This data set is from a Republican-aligned polling firm, but still. Whoa:
Poll type:: Automated Date: 5/23/2012 - Participants: 1,409 Likely Voters - Margin of Error: ± 2.61%
Point: The Democrat only bests New Hitler by three points among public union households? C'mon. Counterpoint: The sample size is more than legit for a state-level poll, and the MOE is rather low...so is gut-level incredulity enough to wave these results off? In any case, what lessons might we derive these numbers? First off, it's unquestionably an outlier, so don't pop the cork just yet. Most other polls peg Walker's lead at 5 or 6 points, although another survey released this week shows Walker's advantage swelling to eight. Plus, the miniscule percentage of undecided voters tracks closely with other polling, so that also checks out. Though I'm extremely dubious that Walker is on track to hammer Barrett by 12 points (double his 2010 victory margin), I'm willing to buy that his lead could be creeping into commanding territory. He's got all the momentum: Not only is Barrett dealing with the major headache of explaining allegedly gamed violent crime statistics in Milwaukee, Walker's been buoyed with favorable news. As we reported last week, official jobs figures now show that the state has added 33,000 net jobs since Walker took office last year, and a new study confirms that Walker's controversial reforms have saved Wisconsin taxpayers $1 Billion:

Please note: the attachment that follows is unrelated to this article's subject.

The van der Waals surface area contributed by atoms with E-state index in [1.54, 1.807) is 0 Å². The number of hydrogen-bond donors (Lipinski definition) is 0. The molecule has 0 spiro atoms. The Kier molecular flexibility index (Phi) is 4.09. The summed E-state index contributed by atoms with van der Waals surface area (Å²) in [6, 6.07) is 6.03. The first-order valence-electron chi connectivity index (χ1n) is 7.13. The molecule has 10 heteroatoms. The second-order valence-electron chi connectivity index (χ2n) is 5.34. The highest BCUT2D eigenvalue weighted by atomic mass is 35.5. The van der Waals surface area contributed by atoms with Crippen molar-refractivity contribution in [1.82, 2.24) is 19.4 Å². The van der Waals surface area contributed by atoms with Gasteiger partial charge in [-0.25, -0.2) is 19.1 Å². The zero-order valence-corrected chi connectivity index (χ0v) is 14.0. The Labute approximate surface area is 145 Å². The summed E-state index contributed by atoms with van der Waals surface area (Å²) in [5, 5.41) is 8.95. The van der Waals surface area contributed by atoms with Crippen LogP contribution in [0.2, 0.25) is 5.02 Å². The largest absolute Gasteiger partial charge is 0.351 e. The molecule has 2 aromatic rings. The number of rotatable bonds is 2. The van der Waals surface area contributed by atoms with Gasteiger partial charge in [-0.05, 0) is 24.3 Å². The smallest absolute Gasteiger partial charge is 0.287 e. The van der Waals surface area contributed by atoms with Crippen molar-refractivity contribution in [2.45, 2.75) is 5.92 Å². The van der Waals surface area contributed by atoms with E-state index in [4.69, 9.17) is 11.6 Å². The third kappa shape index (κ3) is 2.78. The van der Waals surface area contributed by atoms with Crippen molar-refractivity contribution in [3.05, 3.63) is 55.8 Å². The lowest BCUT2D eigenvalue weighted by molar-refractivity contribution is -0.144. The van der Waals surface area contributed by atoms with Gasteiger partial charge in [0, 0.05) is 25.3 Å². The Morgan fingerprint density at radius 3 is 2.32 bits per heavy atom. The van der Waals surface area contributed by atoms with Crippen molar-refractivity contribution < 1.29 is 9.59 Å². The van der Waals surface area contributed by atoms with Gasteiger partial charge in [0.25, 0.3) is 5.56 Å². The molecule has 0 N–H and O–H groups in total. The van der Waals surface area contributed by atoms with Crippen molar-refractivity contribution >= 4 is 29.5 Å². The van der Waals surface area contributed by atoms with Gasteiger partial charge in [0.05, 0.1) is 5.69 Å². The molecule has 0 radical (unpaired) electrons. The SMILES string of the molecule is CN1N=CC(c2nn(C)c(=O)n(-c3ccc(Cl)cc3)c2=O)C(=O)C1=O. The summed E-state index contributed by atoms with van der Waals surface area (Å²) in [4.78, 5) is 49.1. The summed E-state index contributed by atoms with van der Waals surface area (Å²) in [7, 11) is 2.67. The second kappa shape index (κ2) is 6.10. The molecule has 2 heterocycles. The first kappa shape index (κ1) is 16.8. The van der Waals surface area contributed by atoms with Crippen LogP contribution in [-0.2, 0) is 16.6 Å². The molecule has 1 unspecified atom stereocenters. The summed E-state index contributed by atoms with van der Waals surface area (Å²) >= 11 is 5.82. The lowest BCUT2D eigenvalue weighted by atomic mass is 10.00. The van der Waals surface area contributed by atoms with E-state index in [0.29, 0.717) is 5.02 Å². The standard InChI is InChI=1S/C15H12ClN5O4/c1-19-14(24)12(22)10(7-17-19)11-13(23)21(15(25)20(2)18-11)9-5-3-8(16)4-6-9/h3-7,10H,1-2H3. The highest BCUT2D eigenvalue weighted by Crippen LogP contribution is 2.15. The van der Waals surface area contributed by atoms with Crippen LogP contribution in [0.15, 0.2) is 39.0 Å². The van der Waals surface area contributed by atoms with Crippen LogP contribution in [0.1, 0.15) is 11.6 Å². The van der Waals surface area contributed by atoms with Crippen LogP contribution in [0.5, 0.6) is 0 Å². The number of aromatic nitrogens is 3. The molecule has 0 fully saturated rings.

Act 10, which curbed collective bargaining for most unionized public employees, in the whole has saved taxpayers more than $1 billion, according to The Economic Impacts of the Wisconsin Budget Repair Act. The study is slated for release this week by Beacon Hill Institute, a prominent free market think tank. What the analysis found is that without the law, which in part requires covered public employees to contribute more to their benefits and holds wage increases to the rate of inflation, Badger State governments would have been forced to raise taxes or make deep job cuts to meet budget expenses.
Now is not the time for Wisconsin conservatives to rest on their laurels, but this information could very well buttress the popularity of Walker's reform package -- which is what sparked recall mania in the first place, in case you'd forgotten. (Democrats seem to be trying to make this election about everything but collective bargaining "rights," which is telling in and of itself). A recent Marquette Law School poll shows that a majority of state residents support the substance of Walker's changes, and independent voters -- some of whom comprise the tiny contingent of undecided voters -- favor Act 10's policy provisions by a resounding 15 points. Strike a resounding blow for responsible governance and finish this, Badgerites.